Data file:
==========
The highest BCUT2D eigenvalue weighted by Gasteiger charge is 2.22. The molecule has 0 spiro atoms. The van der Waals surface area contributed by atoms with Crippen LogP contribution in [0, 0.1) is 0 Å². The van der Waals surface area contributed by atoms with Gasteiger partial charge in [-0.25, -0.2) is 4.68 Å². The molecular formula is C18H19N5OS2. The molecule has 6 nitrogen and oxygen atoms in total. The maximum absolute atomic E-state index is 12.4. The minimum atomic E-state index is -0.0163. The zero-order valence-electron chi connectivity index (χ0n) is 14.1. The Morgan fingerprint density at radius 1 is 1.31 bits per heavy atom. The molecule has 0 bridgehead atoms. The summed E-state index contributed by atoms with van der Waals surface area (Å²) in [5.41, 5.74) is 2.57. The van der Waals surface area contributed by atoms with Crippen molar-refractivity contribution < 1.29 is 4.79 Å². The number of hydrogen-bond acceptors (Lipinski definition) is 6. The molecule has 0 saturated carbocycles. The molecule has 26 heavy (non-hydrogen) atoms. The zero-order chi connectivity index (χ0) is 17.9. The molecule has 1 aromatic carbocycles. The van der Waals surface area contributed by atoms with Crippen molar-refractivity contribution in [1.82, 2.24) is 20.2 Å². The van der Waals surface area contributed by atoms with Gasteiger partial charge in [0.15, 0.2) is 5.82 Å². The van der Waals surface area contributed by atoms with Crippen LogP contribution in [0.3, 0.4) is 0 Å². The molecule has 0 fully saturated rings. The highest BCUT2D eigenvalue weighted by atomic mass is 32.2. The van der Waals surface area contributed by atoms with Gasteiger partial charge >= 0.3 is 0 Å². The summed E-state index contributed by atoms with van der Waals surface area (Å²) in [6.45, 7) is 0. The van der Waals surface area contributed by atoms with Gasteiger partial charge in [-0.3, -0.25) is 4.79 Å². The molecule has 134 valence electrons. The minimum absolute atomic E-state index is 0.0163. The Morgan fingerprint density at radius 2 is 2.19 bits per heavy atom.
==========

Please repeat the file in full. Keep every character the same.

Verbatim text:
The highest BCUT2D eigenvalue weighted by Gasteiger charge is 2.22. The molecule has 0 spiro atoms. The van der Waals surface area contributed by atoms with Crippen LogP contribution in [0, 0.1) is 0 Å². The van der Waals surface area contributed by atoms with Gasteiger partial charge in [-0.25, -0.2) is 4.68 Å². The molecular formula is C18H19N5OS2. The molecule has 6 nitrogen and oxygen atoms in total. The maximum absolute atomic E-state index is 12.4. The minimum atomic E-state index is -0.0163. The zero-order valence-electron chi connectivity index (χ0n) is 14.1. The Morgan fingerprint density at radius 1 is 1.31 bits per heavy atom. The molecule has 0 bridgehead atoms. The summed E-state index contributed by atoms with van der Waals surface area (Å²) in [5.41, 5.74) is 2.57. The van der Waals surface area contributed by atoms with Crippen molar-refractivity contribution < 1.29 is 4.79 Å². The number of hydrogen-bond acceptors (Lipinski definition) is 6. The molecule has 0 saturated carbocycles. The molecule has 26 heavy (non-hydrogen) atoms. The zero-order chi connectivity index (χ0) is 17.9. The molecule has 1 aromatic carbocycles. The van der Waals surface area contributed by atoms with Crippen molar-refractivity contribution in [1.82, 2.24) is 20.2 Å². The van der Waals surface area contributed by atoms with Gasteiger partial charge in [0.15, 0.2) is 5.82 Å². The van der Waals surface area contributed by atoms with Crippen LogP contribution in [0.3, 0.4) is 0 Å². The molecule has 0 fully saturated rings. The highest BCUT2D eigenvalue weighted by atomic mass is 32.2. The van der Waals surface area contributed by atoms with Gasteiger partial charge >= 0.3 is 0 Å². The summed E-state index contributed by atoms with van der Waals surface area (Å²) in [6.45, 7) is 0. The van der Waals surface area contributed by atoms with Gasteiger partial charge in [-0.3, -0.25) is 4.79 Å². The molecule has 134 valence electrons. The minimum absolute atomic E-state index is 0.0163. The Morgan fingerprint density at radius 2 is 2.19 bits per heavy atom.